Chapter Eight – OCTOBER 7th, 1915 – H.M.H.S. SALTA, THE ENGLISH CHANNEL

Hospital Ship Salta raised anchor on the morning tide on October 7th, bound for Dover. It had to cross the submarine infected Channel every other week and was considered a lucky ship, having never encountered any trouble. There were two hundred souls on board for the short trip to Dover and safety. Captain Charles Huffington was on the upper deck, and being an officer, in a cabin with three others. Luckily, he got a bottom bunk and didn’t have to negotiate over others. His eyes were still wrapped up and he was itching to remove the bandage to see the damage done. He couldn’t read the newspapers, so he didn’t know the plight of his comrades at Loos. A Queen Alexandra nurse, rather than Sarah, was assigned to their cabin and after settling everyone down; she left to try to find a newspaper.

It is overpowering how the scent of a woman, even the rustle of a starched cotton apron can lift the morale of men, after months of warfare. The man who was being transferred to Britain having lost both legs, when a miss-thrown Mills bomb had gone off at his feet, described her for the rest of the cabin, who were all mustard gas patients. However, their imaginations did a better job, so that the ‘motherly figure, in her fifties with child-bearing hips’ became in Charles’s mind a version of Miss Pauline Chase, the famous actress of the day. He had seen her in the West End production of ’Peter Pan’  before embarking for France and she was still his image of the most beautiful example of English womanhood. It calmed them all to dream of this Florence Nightingale nurse with Pauline Chase’s face here to pamper their every whim during the four-hour voyage back to Ol’ Blighty. Charles could speak a little by now, although it was still a very painful experience. He did not use it flippantly, preferring to listen to the others. They appeared to all be Londoners, in their early twenties.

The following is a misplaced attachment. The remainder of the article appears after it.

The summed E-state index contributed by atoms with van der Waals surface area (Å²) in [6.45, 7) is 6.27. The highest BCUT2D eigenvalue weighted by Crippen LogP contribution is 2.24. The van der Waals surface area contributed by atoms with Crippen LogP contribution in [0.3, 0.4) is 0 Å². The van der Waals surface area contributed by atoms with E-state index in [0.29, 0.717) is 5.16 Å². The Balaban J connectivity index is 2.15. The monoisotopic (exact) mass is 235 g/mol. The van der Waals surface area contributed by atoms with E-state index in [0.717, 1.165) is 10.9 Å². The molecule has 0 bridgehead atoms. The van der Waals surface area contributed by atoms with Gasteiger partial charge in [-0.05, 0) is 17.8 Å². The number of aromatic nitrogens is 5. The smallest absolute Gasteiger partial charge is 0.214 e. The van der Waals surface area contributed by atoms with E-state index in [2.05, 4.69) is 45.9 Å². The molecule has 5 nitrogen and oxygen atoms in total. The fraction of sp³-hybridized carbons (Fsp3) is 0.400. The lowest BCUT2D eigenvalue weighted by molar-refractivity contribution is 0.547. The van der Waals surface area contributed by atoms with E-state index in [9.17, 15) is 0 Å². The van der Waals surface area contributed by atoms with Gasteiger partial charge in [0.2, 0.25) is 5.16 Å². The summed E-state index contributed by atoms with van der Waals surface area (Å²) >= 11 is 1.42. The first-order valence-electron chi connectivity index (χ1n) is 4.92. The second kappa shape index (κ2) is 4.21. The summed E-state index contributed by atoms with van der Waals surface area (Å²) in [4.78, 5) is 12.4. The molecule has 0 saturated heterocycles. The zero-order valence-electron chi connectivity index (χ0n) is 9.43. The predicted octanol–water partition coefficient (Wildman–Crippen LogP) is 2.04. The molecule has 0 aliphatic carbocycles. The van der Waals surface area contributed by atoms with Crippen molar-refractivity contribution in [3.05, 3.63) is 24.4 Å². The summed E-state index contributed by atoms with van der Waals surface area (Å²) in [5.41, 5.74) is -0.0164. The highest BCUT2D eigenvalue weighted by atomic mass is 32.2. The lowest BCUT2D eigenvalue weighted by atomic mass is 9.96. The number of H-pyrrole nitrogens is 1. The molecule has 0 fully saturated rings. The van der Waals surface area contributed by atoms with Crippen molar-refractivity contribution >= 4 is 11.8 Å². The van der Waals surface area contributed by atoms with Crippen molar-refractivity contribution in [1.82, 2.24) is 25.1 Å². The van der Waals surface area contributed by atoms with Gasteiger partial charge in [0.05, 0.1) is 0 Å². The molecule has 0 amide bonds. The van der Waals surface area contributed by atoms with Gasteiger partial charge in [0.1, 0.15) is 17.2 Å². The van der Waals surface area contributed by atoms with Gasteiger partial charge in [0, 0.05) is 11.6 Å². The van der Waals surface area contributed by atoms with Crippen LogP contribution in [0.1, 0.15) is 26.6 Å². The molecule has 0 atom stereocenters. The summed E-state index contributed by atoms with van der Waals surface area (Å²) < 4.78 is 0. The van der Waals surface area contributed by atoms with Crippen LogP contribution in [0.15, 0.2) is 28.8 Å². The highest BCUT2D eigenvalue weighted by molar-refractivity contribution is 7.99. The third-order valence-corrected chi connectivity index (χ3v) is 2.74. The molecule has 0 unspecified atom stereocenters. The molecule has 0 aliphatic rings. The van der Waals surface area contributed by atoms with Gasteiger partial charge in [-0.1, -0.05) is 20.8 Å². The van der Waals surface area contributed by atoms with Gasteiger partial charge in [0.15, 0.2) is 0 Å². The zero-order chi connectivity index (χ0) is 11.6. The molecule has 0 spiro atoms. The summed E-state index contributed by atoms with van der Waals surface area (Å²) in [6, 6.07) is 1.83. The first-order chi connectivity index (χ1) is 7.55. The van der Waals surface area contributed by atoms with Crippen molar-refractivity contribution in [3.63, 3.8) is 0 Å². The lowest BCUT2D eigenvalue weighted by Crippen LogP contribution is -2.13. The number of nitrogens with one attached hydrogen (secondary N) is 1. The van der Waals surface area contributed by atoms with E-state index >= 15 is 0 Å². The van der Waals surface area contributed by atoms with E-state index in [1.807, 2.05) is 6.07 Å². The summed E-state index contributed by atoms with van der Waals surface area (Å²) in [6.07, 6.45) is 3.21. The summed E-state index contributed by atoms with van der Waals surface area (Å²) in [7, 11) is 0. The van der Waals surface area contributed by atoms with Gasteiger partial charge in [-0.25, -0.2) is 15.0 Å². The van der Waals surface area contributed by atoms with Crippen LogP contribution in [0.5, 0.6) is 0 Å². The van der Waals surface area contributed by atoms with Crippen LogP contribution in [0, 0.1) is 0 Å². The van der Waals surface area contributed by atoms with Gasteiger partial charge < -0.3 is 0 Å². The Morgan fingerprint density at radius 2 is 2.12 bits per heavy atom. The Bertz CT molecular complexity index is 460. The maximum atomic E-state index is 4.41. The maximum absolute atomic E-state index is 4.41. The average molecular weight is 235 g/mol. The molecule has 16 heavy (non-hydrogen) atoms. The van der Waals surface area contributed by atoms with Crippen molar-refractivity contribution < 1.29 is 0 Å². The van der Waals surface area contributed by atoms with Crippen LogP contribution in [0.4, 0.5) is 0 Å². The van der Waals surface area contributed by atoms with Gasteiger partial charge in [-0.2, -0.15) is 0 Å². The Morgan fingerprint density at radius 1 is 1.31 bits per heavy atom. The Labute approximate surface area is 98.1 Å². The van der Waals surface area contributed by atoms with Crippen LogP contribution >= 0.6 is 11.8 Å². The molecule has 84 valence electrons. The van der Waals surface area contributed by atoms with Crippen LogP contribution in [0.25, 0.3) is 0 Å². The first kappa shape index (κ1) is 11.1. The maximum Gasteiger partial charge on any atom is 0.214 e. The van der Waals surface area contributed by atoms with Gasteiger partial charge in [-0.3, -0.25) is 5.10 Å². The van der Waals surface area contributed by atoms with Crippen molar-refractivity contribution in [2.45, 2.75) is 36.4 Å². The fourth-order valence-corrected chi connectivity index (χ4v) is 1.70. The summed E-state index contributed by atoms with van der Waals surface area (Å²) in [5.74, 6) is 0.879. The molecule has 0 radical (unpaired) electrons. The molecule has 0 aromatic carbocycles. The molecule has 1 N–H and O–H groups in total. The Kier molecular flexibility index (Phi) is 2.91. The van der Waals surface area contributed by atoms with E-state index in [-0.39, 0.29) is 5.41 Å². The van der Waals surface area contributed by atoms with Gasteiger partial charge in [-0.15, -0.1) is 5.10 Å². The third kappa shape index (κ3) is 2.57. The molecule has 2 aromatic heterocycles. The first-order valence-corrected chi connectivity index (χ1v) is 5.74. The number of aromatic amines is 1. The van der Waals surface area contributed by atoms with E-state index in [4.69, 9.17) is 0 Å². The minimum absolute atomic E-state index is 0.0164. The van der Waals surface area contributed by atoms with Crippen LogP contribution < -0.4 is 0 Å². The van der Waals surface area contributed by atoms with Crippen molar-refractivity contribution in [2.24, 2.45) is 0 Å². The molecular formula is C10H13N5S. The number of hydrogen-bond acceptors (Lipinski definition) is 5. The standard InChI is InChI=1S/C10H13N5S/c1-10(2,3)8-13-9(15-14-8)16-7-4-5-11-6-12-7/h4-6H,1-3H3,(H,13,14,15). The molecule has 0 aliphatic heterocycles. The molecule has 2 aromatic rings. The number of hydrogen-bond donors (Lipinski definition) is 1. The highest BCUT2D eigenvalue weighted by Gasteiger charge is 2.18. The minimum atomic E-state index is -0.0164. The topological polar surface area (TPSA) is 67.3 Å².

A tap on the cabin door notified the occupants of the return of the nurse, with not one, but two newspapers. The amputated officer, Captain Harper of the Royal London Rifles, had become the unofficial speaker for the cabin. As the nurse settled into a wicker chair, Harper asked, “What is your name Sister, please?”

“I am sorry, but of course we should be properly introduced. My name is Mae Clark, and I’ve been a Queen Alexandra nurse for two years now. I’m from Wolverhampton,” she added with a broad smile. The patients hung onto her every word.

“I’m Captain Thomas Harper, Mae,” said the speaker. Turning to the upper bunks, he continued, “Lieutenants John Washington and Martin Cornwall at your service, Mae. We are all from London, except for Captain Charles Huffington here, who is from your neck of the woods.” Charles would have loved to join in this chat, but his vocal cords allowed him the possibility of no more than a deep grunt. He stayed silent, even when the nurse addressed him directly.